Andrew G. Gianoukakis, MD: Systemic therapy, ideally, should be used in patients with radioiodine-refractory progressive disease when the disease is becoming symptomatic or symptoms are impending. For example, lung lesions that have grown in number and size to the point where they will affect lung function, critical neck lesions that are not candidates for surgical resection and present a risk for invading structures in the neck, or paraspinal lesions that are critical and at risk with additional progression of causing nerve symptomatology. We need to use these drugs because, although they are not a cure, they control disease when disease is progressing and when patients are at risk of symptomatology or morbidity.
In the case described, this is an older woman who could be treated with systemic therapy. However, she is asymptomatic and her lung lesions are small. In thyroid cancer, unlike other cancers, even metastatic lesions can remain stable and nonprogressing for many years. It’s possible that this patient can be followed for multiple years without significant progression that leads to symptoms or the need to intervene. Since the drugs stabilize disease, are not a cure, and have [adverse] effects that can be troublesome in the older population, in the case described we definitely want to have an active surveillance watch-and-wait approach. We want to follow the patient’s lung lesions and thyroglobulin level, and intervene prior to symptoms or to morbidity development. But at this point, the patient remains asymptomatic and has small lung lesions that are inconsequential to the patient and her state of well-being.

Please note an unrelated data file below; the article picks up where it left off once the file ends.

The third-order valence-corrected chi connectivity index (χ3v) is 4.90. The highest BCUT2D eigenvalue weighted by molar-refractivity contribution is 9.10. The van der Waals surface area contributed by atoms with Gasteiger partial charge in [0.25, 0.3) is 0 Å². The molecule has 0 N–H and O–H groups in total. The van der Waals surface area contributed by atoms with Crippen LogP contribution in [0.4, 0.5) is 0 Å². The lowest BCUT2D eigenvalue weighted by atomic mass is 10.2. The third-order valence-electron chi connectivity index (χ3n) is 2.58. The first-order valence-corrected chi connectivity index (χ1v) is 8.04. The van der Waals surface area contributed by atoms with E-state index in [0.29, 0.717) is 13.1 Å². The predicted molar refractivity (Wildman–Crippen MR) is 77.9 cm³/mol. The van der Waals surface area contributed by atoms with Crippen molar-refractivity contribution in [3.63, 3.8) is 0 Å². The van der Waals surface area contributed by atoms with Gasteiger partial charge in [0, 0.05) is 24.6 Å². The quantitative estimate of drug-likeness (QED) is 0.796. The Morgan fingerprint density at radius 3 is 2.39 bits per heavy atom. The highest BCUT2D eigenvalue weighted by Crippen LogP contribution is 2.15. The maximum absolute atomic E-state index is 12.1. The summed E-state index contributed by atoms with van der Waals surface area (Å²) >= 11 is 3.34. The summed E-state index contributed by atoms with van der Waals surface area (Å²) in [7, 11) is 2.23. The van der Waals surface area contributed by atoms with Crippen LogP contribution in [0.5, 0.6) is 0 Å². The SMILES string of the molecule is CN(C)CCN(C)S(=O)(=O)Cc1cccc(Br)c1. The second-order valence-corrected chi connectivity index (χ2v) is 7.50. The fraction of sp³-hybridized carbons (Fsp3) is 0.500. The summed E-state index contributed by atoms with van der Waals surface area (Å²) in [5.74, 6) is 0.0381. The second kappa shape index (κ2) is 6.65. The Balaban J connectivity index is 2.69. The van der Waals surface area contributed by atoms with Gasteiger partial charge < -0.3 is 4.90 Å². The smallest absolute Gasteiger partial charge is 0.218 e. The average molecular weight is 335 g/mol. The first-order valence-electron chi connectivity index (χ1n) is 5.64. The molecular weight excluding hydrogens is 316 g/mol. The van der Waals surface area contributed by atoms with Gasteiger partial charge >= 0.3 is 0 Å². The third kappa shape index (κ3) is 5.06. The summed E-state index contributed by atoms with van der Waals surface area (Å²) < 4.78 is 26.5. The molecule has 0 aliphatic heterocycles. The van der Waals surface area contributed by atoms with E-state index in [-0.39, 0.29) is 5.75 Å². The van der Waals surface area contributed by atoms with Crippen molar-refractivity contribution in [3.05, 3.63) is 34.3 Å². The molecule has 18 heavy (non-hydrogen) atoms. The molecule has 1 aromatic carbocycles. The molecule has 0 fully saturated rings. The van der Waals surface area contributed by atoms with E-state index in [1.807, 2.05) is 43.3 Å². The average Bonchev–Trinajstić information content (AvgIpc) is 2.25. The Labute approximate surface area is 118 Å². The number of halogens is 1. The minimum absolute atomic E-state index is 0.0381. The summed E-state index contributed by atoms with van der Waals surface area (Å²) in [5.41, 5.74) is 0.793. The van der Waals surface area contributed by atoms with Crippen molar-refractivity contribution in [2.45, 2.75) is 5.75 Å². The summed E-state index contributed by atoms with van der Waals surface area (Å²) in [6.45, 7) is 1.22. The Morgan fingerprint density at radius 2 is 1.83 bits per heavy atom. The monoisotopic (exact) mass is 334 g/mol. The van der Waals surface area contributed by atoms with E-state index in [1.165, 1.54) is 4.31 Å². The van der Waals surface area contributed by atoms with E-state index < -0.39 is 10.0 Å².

The NCCN [National Comprehensive Cancer Network] guidelines have both sorafenib and lenvatinib listed, although there is a stated preference for lenvatinib if all other issues, including comorbidities, are equal. This is likely due to the greater efficacy noted with lenvatinib treatment. Comorbidities can potentially be considered when choosing between these 2 medications. Similarly, the toxicity profile can be considered. It’s notable that patients with sorafenib suffer from hand-foot syndrome at a much greater degree than patients taking lenvatinib. On the reverse side, patients with lenvatinib suffer from hypertension to a greater degree than patients with sorafenib. These are comorbidities and subsequent toxicities that can be considered when initiating therapy.
Furthermore, we do know that lenvatinib is effective as second-line therapy after treatment with sorafenib. Therefore, we have greater confidence that lenvatinib can work as second-line therapy. Personally, I do not initiate sorafenib followed by lenvatinib because lenvatinib’s efficacy is so much greater than sorafenib’s. Unless noted to have a real good reason to initiate sorafenib, I proceed with lenvatinib as first-line therapy in most cases.
Transcript edited for clarity.
Case: A 73-Year-Old Woman With Differentiated Thyroid Cancer
Clinical Work-up and Initial Treatment
Subsequent Treatment and Follow-up